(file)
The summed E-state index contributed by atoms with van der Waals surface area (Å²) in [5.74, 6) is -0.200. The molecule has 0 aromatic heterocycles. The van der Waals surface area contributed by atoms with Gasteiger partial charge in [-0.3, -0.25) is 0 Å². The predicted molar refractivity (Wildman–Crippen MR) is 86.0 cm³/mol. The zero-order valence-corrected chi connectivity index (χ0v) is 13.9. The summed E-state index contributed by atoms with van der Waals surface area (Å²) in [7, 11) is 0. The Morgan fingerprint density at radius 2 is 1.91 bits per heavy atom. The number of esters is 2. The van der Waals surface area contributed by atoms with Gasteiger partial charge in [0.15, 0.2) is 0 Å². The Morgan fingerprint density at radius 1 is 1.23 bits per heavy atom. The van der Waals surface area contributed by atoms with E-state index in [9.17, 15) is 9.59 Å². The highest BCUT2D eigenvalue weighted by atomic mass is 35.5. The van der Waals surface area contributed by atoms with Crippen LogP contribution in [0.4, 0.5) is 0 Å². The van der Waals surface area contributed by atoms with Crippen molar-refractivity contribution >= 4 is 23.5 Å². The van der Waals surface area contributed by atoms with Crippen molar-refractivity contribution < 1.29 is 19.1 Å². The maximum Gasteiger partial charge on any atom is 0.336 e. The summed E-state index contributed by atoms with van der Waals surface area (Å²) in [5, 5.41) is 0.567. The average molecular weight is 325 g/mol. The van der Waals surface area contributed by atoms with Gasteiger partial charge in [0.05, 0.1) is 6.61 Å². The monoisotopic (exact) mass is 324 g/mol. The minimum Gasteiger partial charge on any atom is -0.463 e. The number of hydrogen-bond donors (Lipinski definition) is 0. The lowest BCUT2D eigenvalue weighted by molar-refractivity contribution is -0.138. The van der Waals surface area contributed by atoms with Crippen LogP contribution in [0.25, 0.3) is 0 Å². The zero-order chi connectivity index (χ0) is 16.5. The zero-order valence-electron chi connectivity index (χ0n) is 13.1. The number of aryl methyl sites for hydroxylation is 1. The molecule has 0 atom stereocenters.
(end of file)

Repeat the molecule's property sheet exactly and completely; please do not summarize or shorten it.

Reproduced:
The summed E-state index contributed by atoms with van der Waals surface area (Å²) in [5.74, 6) is -0.200. The molecule has 0 aromatic heterocycles. The van der Waals surface area contributed by atoms with Gasteiger partial charge in [-0.3, -0.25) is 0 Å². The predicted molar refractivity (Wildman–Crippen MR) is 86.0 cm³/mol. The zero-order valence-corrected chi connectivity index (χ0v) is 13.9. The summed E-state index contributed by atoms with van der Waals surface area (Å²) in [7, 11) is 0. The Morgan fingerprint density at radius 2 is 1.91 bits per heavy atom. The number of esters is 2. The van der Waals surface area contributed by atoms with Gasteiger partial charge in [0.15, 0.2) is 0 Å². The Morgan fingerprint density at radius 1 is 1.23 bits per heavy atom. The van der Waals surface area contributed by atoms with E-state index in [9.17, 15) is 9.59 Å². The highest BCUT2D eigenvalue weighted by atomic mass is 35.5. The van der Waals surface area contributed by atoms with Crippen LogP contribution in [0.4, 0.5) is 0 Å². The van der Waals surface area contributed by atoms with Crippen molar-refractivity contribution >= 4 is 23.5 Å². The van der Waals surface area contributed by atoms with Crippen molar-refractivity contribution < 1.29 is 19.1 Å². The maximum Gasteiger partial charge on any atom is 0.336 e. The summed E-state index contributed by atoms with van der Waals surface area (Å²) in [5, 5.41) is 0.567. The average molecular weight is 325 g/mol. The van der Waals surface area contributed by atoms with Gasteiger partial charge in [0.05, 0.1) is 6.61 Å². The monoisotopic (exact) mass is 324 g/mol. The minimum Gasteiger partial charge on any atom is -0.463 e. The number of hydrogen-bond donors (Lipinski definition) is 0. The lowest BCUT2D eigenvalue weighted by molar-refractivity contribution is -0.138. The van der Waals surface area contributed by atoms with Crippen LogP contribution in [0.25, 0.3) is 0 Å². The zero-order chi connectivity index (χ0) is 16.5. The zero-order valence-electron chi connectivity index (χ0n) is 13.1. The number of aryl methyl sites for hydroxylation is 1. The molecule has 0 atom stereocenters.